A Super Moon occurs when the Full Moon comes closest to Earth in its orbit, making the Moon appear slightly brighter and closer than usual, although the difference is often barely noticeable to the naked eye. . The first super moon of 2019 appears on January 20 and 21; The next two supermoons occurred on February 19 and March 21.
The term “Supermoon” has been around for about 40 years, but it didn’t get much attention until late 2016, when three supermoons occurred in a row. Supermoon November 2016 – also the closest appearance of the Moon on Earth in the last 69 years, although the closest time is around the 30s of the 21st century.
A supermoon appears over the US Capitol on December 3, 2017. Source: BNC
HOW DOES THE SUPER MOON WORK?
The Moon’s orbit around the Earth is not an absolute circle. The average distance from the Moon to Earth is about 382,900 km, but perigee and apogee – the closest and furthest points from Earth – change each lunar month.
“The reason the Moon’s orbit is not an absolute circle is that there is a very strong tidal force, or gravity itself, acting on the Moon.” – Noah Petro, NASA scientist who represents the Lunar Reconnaissance Orbiter (LRO) mission.
He adds that different gravities of the Earth, the Sun or the planets all have an effect on the Moon’s orbit. “It is this gravitational force of different origins that ‘pulls’ and ‘pushes’ the Moon, giving us the opportunity to observe the Moon more closely.” he added.
For a super full moon to appear, two key conditions are necessary. The first is that the Moon must approach the closest position to Earth, or perigee, in its orbit. Second, the Moon must be in full phase. This happens every 29.5 days, when the Sun illuminates the entire Moon. A supermoon only occurs a few times a year at most, because as the Earth orbits the Sun, the Moon’s orbit changes direction. This is why you don’t see a Super Moon every month.
Compare the size of the Full Moon at perigee and apogee. Source: Sky and Telescope
A supermoon will be about 30% larger and about 14% brighter than a regular full moon, but the difference is barely noticeable to the naked eye. “It won’t be noticeable enough unless you’re a very careful observer of the moon,” – Alan MacRobert, editor of Sky & Telescope Magazine, said.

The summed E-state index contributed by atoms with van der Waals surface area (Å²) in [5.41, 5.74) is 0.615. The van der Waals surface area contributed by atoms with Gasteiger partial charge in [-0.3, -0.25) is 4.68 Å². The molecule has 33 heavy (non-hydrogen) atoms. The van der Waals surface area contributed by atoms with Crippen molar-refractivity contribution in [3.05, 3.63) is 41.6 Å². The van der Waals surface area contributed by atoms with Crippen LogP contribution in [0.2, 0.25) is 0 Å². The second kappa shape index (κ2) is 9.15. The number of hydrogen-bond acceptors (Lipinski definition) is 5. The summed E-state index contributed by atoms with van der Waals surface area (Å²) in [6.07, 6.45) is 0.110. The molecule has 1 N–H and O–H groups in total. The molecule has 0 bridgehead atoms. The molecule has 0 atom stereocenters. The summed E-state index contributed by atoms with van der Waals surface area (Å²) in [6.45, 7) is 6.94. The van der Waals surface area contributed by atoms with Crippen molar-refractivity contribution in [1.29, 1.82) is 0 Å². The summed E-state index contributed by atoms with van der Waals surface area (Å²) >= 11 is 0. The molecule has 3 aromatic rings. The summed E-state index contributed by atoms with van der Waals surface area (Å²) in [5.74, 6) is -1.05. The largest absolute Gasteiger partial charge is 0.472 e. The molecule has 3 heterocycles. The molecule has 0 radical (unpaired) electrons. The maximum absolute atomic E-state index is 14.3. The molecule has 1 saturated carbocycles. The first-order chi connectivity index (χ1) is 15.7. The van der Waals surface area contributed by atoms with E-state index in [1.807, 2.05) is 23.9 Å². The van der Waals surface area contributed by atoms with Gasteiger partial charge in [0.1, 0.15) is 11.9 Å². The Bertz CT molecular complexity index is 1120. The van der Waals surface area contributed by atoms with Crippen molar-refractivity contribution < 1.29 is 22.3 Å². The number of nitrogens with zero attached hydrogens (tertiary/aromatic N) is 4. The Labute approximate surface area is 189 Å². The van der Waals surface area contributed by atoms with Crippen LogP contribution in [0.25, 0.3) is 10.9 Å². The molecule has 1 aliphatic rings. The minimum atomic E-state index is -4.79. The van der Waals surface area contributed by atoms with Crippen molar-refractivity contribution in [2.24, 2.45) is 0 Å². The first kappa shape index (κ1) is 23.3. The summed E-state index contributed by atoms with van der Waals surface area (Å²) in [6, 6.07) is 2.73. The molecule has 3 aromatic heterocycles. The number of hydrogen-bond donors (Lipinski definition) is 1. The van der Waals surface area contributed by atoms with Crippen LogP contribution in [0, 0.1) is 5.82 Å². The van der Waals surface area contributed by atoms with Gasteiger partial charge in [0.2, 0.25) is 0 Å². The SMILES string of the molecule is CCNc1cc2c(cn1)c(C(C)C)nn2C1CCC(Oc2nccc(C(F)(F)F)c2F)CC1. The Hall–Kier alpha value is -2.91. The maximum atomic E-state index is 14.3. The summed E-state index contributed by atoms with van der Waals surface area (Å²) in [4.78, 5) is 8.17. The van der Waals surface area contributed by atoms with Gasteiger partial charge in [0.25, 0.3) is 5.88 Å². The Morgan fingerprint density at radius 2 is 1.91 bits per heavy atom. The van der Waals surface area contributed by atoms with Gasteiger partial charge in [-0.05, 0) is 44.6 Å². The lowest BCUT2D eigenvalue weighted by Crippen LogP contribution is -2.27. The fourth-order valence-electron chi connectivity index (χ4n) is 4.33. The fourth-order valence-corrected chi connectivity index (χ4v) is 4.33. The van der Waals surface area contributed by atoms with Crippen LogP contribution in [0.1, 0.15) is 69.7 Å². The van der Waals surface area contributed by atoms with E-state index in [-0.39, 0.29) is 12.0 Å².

You’ll likely see the supermoon appear particularly large, however, that’s when it’s very close to the horizon. But it has nothing to do with astronomy, it all depends on how the human brain works. This effect is known as the “moon illusion” and can arise from at least a few reasons. Scientists think the brain may be comparing the Moon to nearby buildings or objects; or maybe our brain automatically assumes that objects on the horizon are larger than in the sky.
The term “Supermoon” comes not from astronomy but from astrology – a pseudo-scientific system that studies the movements of celestial bodies to make assumptions/predictions about personalities and events in human life. The term was first mentioned in a 1979 Dell Horoscope magazine article, edited by Richard Nolle. Nolle defines a Super Moon as “a new or full moon occurs when the Moon is closest to Earth in its orbit (or less than 90% of its distance from Earth”). but he did not explain where he got the 90% figure.
The November 2016 supermoon was the largest full moon seen in 69 years. Source: Universe Today
It’s only in recent years that the term has gained a lot of attention. Try searching Google Trends since 2004, you can see that the keyword “Supermoon” was not used much until 2011. And it wasn’t until November 2016 that the Supermoon got a lot of attention , when humans witnessed the largest Super Moon in 69 years. Since then, the term has appeared more commonly in certain regions of the world – mainly Southeast Asia and North America, while Europe or India are of lesser interest.
Astronomer Dean Regas of the Cincinatti Observatory thinks recent astronomical terms such as “Supermoon” or “dark moon” (second new moon of the month) may make the public aware of the factual error here. -above. But Regas, who co-hosts PBS’s “Star Gazers,” insists “Supermoon” is a pretty good term for the astronomy community.
“It’s a great way to get the community excited,” he said of the term Super Moon. And it’s also something that connects, that really makes people want to go out and see.”
Remarkable SUPER MOON
On January 20 and 21, 2019, a Super Moon and a lunar eclipse occurred simultaneously. A lunar eclipse is a phenomenon that occurs when the Earth is between the Sun and the Moon. At that time, the Moon was reddish-brown because the only light it received was reflected from the Earth.
The supermoon appeared over the Baikonur Cosmodrome in Kazakhstan in November 2016. Source: SpaceWatch.Global
At the end of 2016, we saw 3 consecutive Super Moons in October, November and December, but November (the 14th) was the period that caught the most attention because it was the Super Moon that appeared closest to the earth in recent decades. The moon at perigee was then about 356,508 km from Earth, making it the closest full moon to Earth in 69 years – since the supermoon of January 26, 1948.
A full moon occurred in January 1912 even closer to Earth than the November 2016 supermoon at about 100 km. Observers can expect to see something particularly interesting: the Moon will be closer to Earth than it was in 1912 and in 2016 in 2034.
Read more: Super moon – rumors and facts